Kelsey Hamilton Davis’ thesis exhibition In the House of Weird Sisters queries longings for heritage narratives through environments configured with ceramics, textiles, found objects from her New England home, and organic materials.
Known for their tactility and texture, Wheat’s materials take on the form of both painting and sculpture, and borrow from the rich, and often gendered, history of fibers and textiles.
Informed by life in diaspora, these sculptures are influenced by time spent in familial homelands studying ancestral handicrafts, and in witnessing how these cultural practices are threatened by globalized industry. Referencing emergency shelters and home wares, each of the works play on the tension created when a functional object becomes functionless.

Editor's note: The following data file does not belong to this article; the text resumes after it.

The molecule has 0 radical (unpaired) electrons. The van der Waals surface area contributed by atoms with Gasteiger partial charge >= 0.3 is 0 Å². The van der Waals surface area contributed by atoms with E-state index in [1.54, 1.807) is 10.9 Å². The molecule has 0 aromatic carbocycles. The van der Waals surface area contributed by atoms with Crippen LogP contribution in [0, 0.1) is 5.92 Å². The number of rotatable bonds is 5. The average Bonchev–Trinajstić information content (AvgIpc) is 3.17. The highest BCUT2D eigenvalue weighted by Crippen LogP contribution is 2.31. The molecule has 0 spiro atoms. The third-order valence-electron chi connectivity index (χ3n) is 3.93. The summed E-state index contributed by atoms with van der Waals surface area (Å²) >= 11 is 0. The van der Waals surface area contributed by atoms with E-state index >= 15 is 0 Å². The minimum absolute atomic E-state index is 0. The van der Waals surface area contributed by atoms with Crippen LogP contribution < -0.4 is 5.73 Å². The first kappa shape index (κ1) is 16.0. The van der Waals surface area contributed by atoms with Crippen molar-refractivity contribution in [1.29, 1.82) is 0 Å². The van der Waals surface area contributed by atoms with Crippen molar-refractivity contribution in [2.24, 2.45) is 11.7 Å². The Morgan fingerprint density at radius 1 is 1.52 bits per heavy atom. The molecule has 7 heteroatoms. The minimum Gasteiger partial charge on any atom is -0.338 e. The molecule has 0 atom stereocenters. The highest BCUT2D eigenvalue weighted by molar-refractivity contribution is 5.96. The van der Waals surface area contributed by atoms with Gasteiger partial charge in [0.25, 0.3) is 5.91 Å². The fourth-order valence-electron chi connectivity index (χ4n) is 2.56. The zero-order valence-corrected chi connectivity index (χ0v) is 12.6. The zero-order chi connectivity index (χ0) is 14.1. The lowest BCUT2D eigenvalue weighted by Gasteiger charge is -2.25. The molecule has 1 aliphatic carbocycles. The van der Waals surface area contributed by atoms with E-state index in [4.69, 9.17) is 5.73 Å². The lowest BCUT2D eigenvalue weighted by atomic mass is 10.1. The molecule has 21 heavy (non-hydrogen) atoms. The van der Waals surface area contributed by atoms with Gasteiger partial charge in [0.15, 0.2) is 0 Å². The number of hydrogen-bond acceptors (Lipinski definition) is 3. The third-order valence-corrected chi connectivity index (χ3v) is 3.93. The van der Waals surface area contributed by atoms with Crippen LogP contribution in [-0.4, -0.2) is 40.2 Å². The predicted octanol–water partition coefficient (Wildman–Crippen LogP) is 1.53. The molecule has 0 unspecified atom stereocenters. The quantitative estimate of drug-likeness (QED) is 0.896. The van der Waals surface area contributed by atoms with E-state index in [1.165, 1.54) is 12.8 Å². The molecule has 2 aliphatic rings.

Her floral compositions are frequently described as “lush,” and with good reason: the oil, wax, graphite, and marble-dust flowers are bunched so densely that there isn’t a center or single focal point.
Gifts from friends, objects collected while traveling, and family heirlooms infuse each piece with narrative, history and a quiet sense of familiarity.